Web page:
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Evolutionary morphology in shape and size of haptoral anchors in 14 Ligophorus spp. (Monogenea: Dactylogyridae)

Overview of attention for article published in PLoS ONE, May 2017
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  • Above-average Attention Score compared to outputs of the same age (57th percentile)
  • Above-average Attention Score compared to outputs of the same age and source (58th percentile)

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4 tweeters

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Title
Evolutionary morphology in shape and size of haptoral anchors in 14 Ligophorus spp. (Monogenea: Dactylogyridae)
Published in
PLoS ONE, May 2017
DOI 10.1371/journal.pone.0178367
Pubmed ID
Authors

Abril Rodríguez-González, Volodimir Sarabeev, Juan Antonio Balbuena

Abstract

The search for phylogenetic signal in morphological traits using geometric morphometrics represents a powerful approach to estimate the relative weights of convergence and shared evolutionary history in shaping organismal form. We assessed phylogenetic signal in the form of ventral and dorsal haptoral anchors of 14 species of Ligophorus occurring on grey mullets (Osteichthyes: Mugilidae) from the Mediterranean, the Black Sea and the Sea of Azov. The phylogenetic relationships among these species were mapped onto the morphospaces of shape and size of dorsal and ventral anchors and two different tests were applied to establish whether the spatial positions in the morphospace were dictated by chance. Overall significant phylogenetic signal was found in the data. Allometric effects on anchor shape were moderate or non-significant in the case of evolutionary allometry. Relatively phylogenetically distant species occurring on the same host differed markedly in anchor morphology indicating little influence of host species on anchor form. Our results suggest that common descent and shared evolutionary history play a major role in determining the shape and, to a lesser degree in the size of haptoral anchors in Ligophorus spp. The present approach allowed tracing paths of morphological evolution in anchor shape. Species with narrow anchors and long shafts were associated predominately with Liza saliens. This morphology was considered to be ancestral relative to anchors of species occurring on Liza haematocheila and M. cephalus possessing shorter shafts and longer roots. Evidence for phylogenetic signal was more compelling for the ventral anchors, than for the dorsal ones, which could reflect different functional roles in attachment to the gills. Although phylogeny and homoplasy may act differently in other monogeneans, the present study delivers a common framework to address effectively the relationships among morphology, phylogeny and other traits, such as host specificity or niche occupancy.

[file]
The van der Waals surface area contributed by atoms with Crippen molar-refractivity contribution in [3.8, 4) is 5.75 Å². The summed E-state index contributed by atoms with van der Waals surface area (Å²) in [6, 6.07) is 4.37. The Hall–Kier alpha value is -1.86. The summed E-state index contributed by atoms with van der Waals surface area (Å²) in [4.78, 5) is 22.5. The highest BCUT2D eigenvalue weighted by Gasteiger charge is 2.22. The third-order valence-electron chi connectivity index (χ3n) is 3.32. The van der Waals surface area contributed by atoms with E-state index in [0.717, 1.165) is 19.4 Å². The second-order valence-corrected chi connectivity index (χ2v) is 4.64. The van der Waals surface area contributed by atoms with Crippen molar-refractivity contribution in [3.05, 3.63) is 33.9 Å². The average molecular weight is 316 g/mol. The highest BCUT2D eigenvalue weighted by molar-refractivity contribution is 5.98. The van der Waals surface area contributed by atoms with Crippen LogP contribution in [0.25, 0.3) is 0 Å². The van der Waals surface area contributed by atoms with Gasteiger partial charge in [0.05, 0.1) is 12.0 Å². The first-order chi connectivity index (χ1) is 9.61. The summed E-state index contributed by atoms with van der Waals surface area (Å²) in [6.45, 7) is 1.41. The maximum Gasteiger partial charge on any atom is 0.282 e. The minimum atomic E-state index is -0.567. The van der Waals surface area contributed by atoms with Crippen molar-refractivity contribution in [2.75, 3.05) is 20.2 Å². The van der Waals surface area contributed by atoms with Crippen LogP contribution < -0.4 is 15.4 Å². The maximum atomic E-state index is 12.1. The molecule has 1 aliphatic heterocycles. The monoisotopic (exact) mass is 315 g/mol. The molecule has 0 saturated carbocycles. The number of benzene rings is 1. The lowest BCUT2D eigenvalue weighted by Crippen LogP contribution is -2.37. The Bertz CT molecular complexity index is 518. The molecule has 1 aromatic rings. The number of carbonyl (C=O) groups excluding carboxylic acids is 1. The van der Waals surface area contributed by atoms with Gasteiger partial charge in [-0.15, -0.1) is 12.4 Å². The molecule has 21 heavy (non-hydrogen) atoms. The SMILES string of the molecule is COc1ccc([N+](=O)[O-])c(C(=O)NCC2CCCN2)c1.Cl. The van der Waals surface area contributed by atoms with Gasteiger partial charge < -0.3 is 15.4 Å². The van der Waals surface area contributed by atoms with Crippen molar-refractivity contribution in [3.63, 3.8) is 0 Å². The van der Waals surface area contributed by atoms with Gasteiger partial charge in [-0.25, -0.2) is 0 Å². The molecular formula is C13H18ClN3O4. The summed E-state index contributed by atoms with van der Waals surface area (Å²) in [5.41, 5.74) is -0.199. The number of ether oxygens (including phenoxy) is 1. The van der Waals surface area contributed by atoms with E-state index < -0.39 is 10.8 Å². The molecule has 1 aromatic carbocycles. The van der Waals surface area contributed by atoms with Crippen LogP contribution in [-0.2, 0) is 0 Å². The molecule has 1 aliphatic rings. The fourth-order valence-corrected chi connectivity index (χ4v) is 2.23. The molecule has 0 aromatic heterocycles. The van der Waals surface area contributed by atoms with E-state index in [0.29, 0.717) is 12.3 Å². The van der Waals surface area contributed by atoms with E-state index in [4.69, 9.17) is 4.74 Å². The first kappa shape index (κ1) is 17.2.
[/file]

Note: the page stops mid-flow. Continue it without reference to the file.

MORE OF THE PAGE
Twitter Demographics

The data shown below were collected from the profiles of 4 tweeters who shared this research output. Click here to find out more about how the information was compiled.

Mendeley readers

The data shown below were compiled from readership statistics for 23 Mendeley readers of this research output. Click here to see the associated Mendeley record.

Geographical breakdown

Country Count As %
Unknown 23 100%

Demographic breakdown

Readers by professional status Count As %
Student > Ph. D. Student 5 22%
Student > Master 4 17%
Professor > Associate Professor 3 13%
Student > Doctoral Student 2 9%
Researcher 2 9%
Other 5 22%
Unknown 2 9%
Readers by discipline Count As %
Agricultural and Biological Sciences 12 52%
Biochemistry, Genetics and Molecular Biology 6 26%
Environmental Science 2 9%
Psychology 1 4%
Unknown 2 9%

Attention Score in Context

This research output has an Altmetric Attention Score of 3. This is our high-level measure of the quality and quantity of online attention that it has received. This Attention Score, as well as the ranking and number of research outputs shown below, was calculated when the research output was last mentioned on 27 May 2017.
All research outputs
#7,463,265
of 14,145,010 outputs
Outputs from PLoS ONE
#65,383
of 147,831 outputs
Outputs of similar age
#111,184
of 267,938 outputs
Outputs of similar age from PLoS ONE
#1,653
of 4,109 outputs
Altmetric has tracked 14,145,010 research outputs across all sources so far. This one is in the 46th percentile – i.e., 46% of other outputs scored the same or lower than it.
So far Altmetric has tracked 147,831 research outputs from this source. They typically receive a lot more attention than average, with a mean Attention Score of 12.4. This one has gotten more attention than average, scoring higher than 54% of its peers.
Older research outputs will score higher simply because they've had more time to accumulate mentions. To account for age we can compare this Altmetric Attention Score to the 267,938 tracked outputs that were published within six weeks on either side of this one in any source. This one has gotten more attention than average, scoring higher than 57% of its contemporaries.
We're also able to compare this research output to 4,109 others from the same source and published within six weeks on either side of this one. This one has gotten more attention than average, scoring higher than 58% of its contemporaries.